First off, you have to understand that you deal with a very specific type of translation. Just as medical, legal or technical texts are specific and require experience and knowledge to translate them correctly, it’s the same story with blockchain projects. Look for translators and localisation experts who understand this technology and have at least some experience with it.
What needs to be translated and localised in the blockchain world? Typically, the list of files and documents comprises:
- ICO-related documentation
- Whitepapers and financial reports
- Websites and blockchain-based marketplaces
- Trading platforms
- Games interfaces and content needed for the Metaverse worlds
- NFTs and collectibles (documentation and localisation)
Here, we also have to mention the question of jargon and blockchain-related language.
CRYPTO JARGON AND LANGUAGE
The world of crypto is still a separated and unknown territory for many. People involved in the blockchain projects speak their own language and sometimes translating/localising the correct jargon term incorrectly can be a dealbreaker. We will make sure your message is passed on without any distortion. Terms that are frequently confused comprise, e.g.,:
- Smart contracts
- ICO (initial coin offering)
- NFTs (non-fungible tokens) and tokens
- Hot wallets and many other terms
If you’re about to work with a language service provider, make sure they know all these terms and understand their true meaning. Otherwise, your translated blockchain-related text can be incorrect and simply confusing.
UX AND UI
These four letters are of paramount importance in the modern marketing and IT world. The majority of blockchain projects come with platforms, apps and dashboards that facilitate the usage and management of a specific project. Each of these platforms needs to be tailored to the needs of different users. If you’re working on a blockchain platform or app, make sure it’s understandable, intuitive and takes local requirements into account. To some extent, it’s all about close cooperation between translators and developers. After getting acquainted with the project, your localisation expert will be able to provide you with a list of things that need to be done from the translation and localisation perspective.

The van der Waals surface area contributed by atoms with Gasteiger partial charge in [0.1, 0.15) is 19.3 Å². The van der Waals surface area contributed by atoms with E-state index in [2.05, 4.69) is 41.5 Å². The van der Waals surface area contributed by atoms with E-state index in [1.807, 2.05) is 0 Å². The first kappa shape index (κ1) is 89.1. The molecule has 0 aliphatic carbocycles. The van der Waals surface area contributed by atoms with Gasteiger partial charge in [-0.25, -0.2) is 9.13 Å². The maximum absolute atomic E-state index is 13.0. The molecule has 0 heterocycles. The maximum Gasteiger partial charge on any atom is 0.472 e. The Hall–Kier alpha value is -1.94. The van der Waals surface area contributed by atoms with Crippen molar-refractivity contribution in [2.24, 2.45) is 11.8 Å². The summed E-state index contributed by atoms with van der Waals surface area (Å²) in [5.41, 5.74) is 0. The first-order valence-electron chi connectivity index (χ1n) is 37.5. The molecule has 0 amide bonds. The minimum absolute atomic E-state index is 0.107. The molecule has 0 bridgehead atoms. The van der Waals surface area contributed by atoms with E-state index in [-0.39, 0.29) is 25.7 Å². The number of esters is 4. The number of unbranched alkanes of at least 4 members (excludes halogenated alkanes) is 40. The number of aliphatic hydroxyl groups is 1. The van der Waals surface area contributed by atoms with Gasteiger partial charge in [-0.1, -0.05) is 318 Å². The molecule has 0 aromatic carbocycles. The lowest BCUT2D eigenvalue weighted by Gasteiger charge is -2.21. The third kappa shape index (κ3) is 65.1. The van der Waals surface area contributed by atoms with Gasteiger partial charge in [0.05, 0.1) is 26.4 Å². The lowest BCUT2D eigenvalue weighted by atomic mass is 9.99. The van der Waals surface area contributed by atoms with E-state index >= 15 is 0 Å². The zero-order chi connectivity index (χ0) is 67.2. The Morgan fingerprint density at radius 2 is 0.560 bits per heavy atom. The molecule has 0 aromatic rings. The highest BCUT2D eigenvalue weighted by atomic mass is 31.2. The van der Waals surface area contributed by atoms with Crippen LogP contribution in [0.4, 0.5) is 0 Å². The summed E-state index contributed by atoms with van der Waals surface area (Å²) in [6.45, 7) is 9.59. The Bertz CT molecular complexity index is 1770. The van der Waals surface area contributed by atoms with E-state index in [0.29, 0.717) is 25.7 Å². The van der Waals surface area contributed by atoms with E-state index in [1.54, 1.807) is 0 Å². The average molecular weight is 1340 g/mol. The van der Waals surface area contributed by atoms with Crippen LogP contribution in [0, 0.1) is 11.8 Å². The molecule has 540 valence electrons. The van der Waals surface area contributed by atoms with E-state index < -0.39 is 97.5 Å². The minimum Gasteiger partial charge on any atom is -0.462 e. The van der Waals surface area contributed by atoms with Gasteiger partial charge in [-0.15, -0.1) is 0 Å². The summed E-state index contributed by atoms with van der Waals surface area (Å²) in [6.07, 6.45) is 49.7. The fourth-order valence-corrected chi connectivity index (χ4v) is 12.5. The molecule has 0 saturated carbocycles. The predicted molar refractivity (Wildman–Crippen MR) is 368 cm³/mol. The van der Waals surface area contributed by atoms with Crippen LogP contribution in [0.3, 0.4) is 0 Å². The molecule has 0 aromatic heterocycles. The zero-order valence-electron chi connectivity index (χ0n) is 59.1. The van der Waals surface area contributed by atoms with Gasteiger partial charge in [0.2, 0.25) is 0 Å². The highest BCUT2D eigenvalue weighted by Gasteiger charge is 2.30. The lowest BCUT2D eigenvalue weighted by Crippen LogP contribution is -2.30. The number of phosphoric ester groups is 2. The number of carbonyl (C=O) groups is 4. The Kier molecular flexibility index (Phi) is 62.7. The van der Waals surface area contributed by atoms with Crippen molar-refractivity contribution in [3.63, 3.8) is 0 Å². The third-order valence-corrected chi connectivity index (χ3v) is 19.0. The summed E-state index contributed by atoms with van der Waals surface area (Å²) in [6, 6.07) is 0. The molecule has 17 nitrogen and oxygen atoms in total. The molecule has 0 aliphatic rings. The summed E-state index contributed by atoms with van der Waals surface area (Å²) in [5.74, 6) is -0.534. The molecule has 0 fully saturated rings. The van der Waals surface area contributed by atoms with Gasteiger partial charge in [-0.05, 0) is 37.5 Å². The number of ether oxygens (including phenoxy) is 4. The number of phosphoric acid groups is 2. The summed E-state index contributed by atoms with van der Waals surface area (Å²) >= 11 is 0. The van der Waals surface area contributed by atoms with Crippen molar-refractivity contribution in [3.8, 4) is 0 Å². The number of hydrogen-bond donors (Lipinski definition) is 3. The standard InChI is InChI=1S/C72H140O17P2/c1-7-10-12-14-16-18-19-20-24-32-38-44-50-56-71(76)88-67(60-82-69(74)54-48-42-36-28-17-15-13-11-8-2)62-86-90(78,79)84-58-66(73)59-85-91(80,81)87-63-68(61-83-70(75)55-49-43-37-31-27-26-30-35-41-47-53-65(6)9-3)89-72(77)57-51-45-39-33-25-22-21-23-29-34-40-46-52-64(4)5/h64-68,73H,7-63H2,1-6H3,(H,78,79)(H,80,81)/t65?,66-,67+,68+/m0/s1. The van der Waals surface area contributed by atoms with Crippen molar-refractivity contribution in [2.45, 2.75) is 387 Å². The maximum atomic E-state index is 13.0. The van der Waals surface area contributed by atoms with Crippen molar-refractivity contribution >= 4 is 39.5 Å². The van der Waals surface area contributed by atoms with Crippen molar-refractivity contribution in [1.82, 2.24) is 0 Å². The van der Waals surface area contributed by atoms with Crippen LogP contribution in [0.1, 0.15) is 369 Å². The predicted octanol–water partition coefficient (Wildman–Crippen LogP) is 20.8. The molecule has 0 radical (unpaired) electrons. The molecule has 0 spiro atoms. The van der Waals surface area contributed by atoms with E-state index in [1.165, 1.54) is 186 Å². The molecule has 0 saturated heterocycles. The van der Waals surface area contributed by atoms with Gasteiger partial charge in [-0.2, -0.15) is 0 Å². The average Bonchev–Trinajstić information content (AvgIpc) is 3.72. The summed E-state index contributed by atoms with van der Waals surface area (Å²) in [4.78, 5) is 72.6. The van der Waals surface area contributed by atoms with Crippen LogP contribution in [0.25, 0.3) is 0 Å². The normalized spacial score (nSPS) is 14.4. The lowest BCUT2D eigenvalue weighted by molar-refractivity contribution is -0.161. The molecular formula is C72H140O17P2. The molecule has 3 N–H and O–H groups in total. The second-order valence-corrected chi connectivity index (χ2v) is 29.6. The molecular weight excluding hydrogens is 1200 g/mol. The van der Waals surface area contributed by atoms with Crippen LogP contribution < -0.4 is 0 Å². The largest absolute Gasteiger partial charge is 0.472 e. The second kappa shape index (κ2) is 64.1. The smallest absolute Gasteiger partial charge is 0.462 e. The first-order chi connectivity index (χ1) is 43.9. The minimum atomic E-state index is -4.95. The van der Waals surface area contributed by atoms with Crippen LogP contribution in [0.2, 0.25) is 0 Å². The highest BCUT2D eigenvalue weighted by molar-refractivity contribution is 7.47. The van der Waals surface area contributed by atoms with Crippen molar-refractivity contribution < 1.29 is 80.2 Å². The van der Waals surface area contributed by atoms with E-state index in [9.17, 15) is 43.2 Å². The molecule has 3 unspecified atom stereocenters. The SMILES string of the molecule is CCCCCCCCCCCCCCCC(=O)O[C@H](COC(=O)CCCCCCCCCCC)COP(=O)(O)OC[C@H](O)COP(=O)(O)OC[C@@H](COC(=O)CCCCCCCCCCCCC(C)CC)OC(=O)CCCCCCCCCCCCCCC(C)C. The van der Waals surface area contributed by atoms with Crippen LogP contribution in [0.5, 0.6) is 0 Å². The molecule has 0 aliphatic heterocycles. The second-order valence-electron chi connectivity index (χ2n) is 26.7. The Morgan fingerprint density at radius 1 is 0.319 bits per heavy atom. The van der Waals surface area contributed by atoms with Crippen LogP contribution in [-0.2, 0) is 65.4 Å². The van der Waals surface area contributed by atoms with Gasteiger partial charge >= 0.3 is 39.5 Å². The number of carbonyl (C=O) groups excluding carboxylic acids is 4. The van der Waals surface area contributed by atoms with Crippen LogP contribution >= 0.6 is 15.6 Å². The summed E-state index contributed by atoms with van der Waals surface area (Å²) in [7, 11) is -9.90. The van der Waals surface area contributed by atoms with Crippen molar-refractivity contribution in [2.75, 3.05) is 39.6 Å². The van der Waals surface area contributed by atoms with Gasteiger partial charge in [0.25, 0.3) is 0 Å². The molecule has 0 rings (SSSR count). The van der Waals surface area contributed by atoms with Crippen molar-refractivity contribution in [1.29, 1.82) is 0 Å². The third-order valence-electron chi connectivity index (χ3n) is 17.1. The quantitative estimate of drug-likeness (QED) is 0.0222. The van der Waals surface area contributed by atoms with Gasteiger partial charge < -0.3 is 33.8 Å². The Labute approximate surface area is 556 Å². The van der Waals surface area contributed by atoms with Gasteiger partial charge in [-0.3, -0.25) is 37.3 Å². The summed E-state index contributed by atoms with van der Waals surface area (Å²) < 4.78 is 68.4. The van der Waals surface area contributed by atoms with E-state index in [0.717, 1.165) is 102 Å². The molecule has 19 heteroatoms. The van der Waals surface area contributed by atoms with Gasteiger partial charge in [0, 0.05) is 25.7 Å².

DIFFERENT PAYMENT METHODS
These differ, too. First off, you need a cryptocurrency to make a deposit and participate in blockchain projects. Of course, you can mine them, but the quickest way to get cryptocurrencies is to buy them via a chosen platform. If you run an international cryptocurrency trading system, you also need to localise its content, features and payment options. Here, it works almost exactly like it does in the e-commerce sector. The user enters your website, gets acquainted with the offer and places an order. Make sure each step along the way is properly translated and localised.
THE LEGAL ASPECT
Many countries still have a hard time deciding what to do with cryptocurrencies and blockchain. In some countries (like, for instance, Egypt, Iraq, Qatar, Oman, Morocco, Tunisia and Bangladesh), cryptocurrencies are banned altogether! Forty other countries have imposed some restrictions on using blockchain-related solutions. Make sure you’re all good from the legal perspective. Of course, it’s mainly a job for lawyers, not translators, but translators will translate and localise all the legal documents. And it needs to be done as thoroughly as possible. El Salvador, on the other hand, has implemented an adoption of Bitcoin (BTC) on the state level.
Translate and localise your blockchain projects with Aploq!
Granted, it’s still a novelty in the translation industry, but Aploq will gladly support you in translating and localising your blockchain projects. Although localisation work revolves primarily around website localisation services, we have experience in translating and localising diverse apps, platforms and dashboards. Our experience proves useful also in the blockchain world.
If you’re currently looking for a trusted website localisation company – drop us a line! We will gladly help you adjust your website or any other project to the needs of various audiences.